“Barris O’Bannon? The man convicted of brutally murdering 12 young women? The man who is scheduled to be hung from the gallows next month? Surely it’s easily provable that there is no connection between O’Bannon and Stanley!”
“Aha! There you are wrong, Watson!” exclaimed Holmes, “O’Bannon’s mother was a servant at Knowsley at the time of his conception and left service when her son was born. Lord Stanley explains that he was single at the time and had often been seen in the company of the young woman. He swears that they were merely friends, despite their stations in life, and that there was never any romance between them. He admits the timing of the birth and mystery surrounding her leaving the service of Knowsley Hall places a lot of doubt as to his claim that he is not the father. He says that young Miss O’Bannon was embarrassed at becoming pregnant out of wedlock and never told anyone who the father of the child was. She left employ when her son was born and died soon thereafter of a fever. The child’s elderly grandmother cared for him, but was unable to steer him away from crime. At this time O’Bannon has no living relatives.”
“The evidence is circumstantial, Holmes!” I cried.
“That as my be, Watson, the public at large tends to see such evidence as fact and is always hungry for the next scandal. Whatever a court may decide, Stanley’s public reputation would be ruined as a family whose bloodline tends toward such unspeakable violence could not be trusted to hold a high public office as the Governor General of Canada! Pack your bag, Watson and bring your service revolver – I believe you shall need it. We will take the morning train to Liverpool. If it is within my power, I shall save Lord Stanley from losing his next office of employ!”
We arrived in Liverpool late in the afternoon. We found that a carriage had already been arranged and a porter took charge of our luggage and saw to our comfort as we set out for Knowsley.
As we rounded the lane in Merseyside we finally beheld stately Knowsley Hall. The Gothic style of the south wing stood in contrast to the east-wing loggia – an obvious later addition. Still the overall effect was pleasant if not a bit intimidating.
We were met at the gate by the butler – a man named Curruthers – who led us to our well-appointed rooms and told us that dinner would be a casual affair and there would be no need to dress for it. Holmes thanked the man and he and I repaired to our rooms to take comfort after a long journey.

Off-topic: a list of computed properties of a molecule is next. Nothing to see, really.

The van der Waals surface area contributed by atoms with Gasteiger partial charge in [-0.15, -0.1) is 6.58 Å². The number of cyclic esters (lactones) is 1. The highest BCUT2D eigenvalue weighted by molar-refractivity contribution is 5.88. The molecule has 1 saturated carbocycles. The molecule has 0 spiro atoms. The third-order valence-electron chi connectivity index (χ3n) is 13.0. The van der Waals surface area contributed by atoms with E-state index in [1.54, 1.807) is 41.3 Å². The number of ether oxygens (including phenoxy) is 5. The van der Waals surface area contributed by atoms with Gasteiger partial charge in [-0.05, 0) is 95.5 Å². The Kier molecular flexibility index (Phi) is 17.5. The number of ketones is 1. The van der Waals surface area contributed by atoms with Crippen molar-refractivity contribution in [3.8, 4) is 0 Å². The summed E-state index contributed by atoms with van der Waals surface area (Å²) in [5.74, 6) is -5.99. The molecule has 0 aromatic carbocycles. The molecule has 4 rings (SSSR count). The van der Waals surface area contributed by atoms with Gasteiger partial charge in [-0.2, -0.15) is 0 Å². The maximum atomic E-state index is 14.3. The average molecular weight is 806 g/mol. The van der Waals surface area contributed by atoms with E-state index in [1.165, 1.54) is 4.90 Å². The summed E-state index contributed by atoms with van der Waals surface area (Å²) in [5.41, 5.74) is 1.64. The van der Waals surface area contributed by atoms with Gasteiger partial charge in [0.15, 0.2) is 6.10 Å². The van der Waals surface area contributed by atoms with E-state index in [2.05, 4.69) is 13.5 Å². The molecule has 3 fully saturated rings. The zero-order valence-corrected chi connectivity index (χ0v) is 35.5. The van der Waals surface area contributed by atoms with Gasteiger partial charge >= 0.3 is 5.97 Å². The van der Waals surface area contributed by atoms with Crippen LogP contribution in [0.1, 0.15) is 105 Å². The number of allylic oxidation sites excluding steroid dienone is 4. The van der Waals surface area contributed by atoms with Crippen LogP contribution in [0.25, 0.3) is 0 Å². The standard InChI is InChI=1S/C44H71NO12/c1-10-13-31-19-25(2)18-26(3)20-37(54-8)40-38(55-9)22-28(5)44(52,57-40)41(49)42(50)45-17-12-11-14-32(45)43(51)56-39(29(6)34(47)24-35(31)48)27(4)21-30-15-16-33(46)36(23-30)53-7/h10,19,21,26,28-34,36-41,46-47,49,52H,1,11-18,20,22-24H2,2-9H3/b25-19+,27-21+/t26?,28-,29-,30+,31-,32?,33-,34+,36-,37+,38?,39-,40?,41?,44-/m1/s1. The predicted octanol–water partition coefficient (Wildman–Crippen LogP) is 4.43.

We were summoned to the drawing room by Lord Stanley a short time later. He rose out of a large leather chair to greet us when we arrived. He was a stout fellow with a full beard that had gone to gray, though the hair on his head retained some of the dark brown of his youth. He eagerly shook our hands and asked us to sit. He bade Curruthers to pour us a drop of whiskey to take the edge off the chill of travel.
“I’m glad you were able to take up my case so quickly, Holmes,” said Stanley, “You obviously grasped the urgency and delicate nature of my situation!”
“Indeed I have, Lord Stanley,” said Holmes, “And as luck would have it, there are no other cases requiring my full attention at this time. The details you have provided me would alone be enough to make this a difficult case, but please, tell me exactly when the money you had gathered to pay off the blackmailer disappeared!”
“How could you have possibly known about that, Holmes?” cried Lord Stanley.
“As I entered the room I observed an open bank ledger on your desk, the open page containing nothing but withdrawals to be paid entirely in sovereigns. These had all been made prior to this week. I also observed several letters on the edge of your desk, all addressed to real estate management companies that I can only assume manage various properties and holdings of yours. The gap between the withdrawals and the penning of the letters leads me to believe that the original sum has gone missing and you are attempting to liquidate assets to make up for the loss. The money could only have gone missing within the past two days – the time when Shuttlesworth was dispatched and when we had arrived here. As well the fresh scratches on the floor indicate a large strongbox was dragged from this room very recently.”